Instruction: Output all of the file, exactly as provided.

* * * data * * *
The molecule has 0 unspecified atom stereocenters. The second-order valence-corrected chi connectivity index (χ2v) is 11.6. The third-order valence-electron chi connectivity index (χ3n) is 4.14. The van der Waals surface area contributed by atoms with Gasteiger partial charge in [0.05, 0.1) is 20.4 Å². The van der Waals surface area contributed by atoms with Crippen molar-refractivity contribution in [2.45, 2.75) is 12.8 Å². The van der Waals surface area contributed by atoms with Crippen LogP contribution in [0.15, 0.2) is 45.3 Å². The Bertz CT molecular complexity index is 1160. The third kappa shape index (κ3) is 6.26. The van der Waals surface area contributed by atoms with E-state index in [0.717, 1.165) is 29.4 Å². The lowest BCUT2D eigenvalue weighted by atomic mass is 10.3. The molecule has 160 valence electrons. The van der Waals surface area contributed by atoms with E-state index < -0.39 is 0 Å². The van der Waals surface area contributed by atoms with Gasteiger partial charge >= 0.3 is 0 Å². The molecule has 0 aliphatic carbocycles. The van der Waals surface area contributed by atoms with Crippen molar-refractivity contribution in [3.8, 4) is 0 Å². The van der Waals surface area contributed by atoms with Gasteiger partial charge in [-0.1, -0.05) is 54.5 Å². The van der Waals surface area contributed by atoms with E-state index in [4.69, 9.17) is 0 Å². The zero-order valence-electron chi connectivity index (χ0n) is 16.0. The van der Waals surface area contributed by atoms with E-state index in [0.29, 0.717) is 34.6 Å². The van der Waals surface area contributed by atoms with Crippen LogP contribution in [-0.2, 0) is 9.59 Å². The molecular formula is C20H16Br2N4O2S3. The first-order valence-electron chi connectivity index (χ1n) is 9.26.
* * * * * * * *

The molecule has 0 unspecified atom stereocenters. The second-order valence-corrected chi connectivity index (χ2v) is 11.6. The third-order valence-electron chi connectivity index (χ3n) is 4.14. The van der Waals surface area contributed by atoms with Gasteiger partial charge in [0.05, 0.1) is 20.4 Å². The van der Waals surface area contributed by atoms with Crippen molar-refractivity contribution in [2.45, 2.75) is 12.8 Å². The van der Waals surface area contributed by atoms with Crippen LogP contribution in [0.15, 0.2) is 45.3 Å². The Bertz CT molecular complexity index is 1160. The third kappa shape index (κ3) is 6.26. The van der Waals surface area contributed by atoms with E-state index in [0.717, 1.165) is 29.4 Å². The lowest BCUT2D eigenvalue weighted by atomic mass is 10.3. The molecule has 160 valence electrons. The van der Waals surface area contributed by atoms with E-state index < -0.39 is 0 Å². The van der Waals surface area contributed by atoms with Gasteiger partial charge >= 0.3 is 0 Å². The molecule has 0 aliphatic carbocycles. The van der Waals surface area contributed by atoms with Crippen molar-refractivity contribution in [3.8, 4) is 0 Å². The van der Waals surface area contributed by atoms with Gasteiger partial charge in [-0.1, -0.05) is 54.5 Å². The van der Waals surface area contributed by atoms with E-state index in [4.69, 9.17) is 0 Å². The zero-order valence-electron chi connectivity index (χ0n) is 16.0. The van der Waals surface area contributed by atoms with E-state index in [0.29, 0.717) is 34.6 Å². The van der Waals surface area contributed by atoms with Crippen LogP contribution in [-0.2, 0) is 9.59 Å². The molecular formula is C20H16Br2N4O2S3. The first-order valence-electron chi connectivity index (χ1n) is 9.26.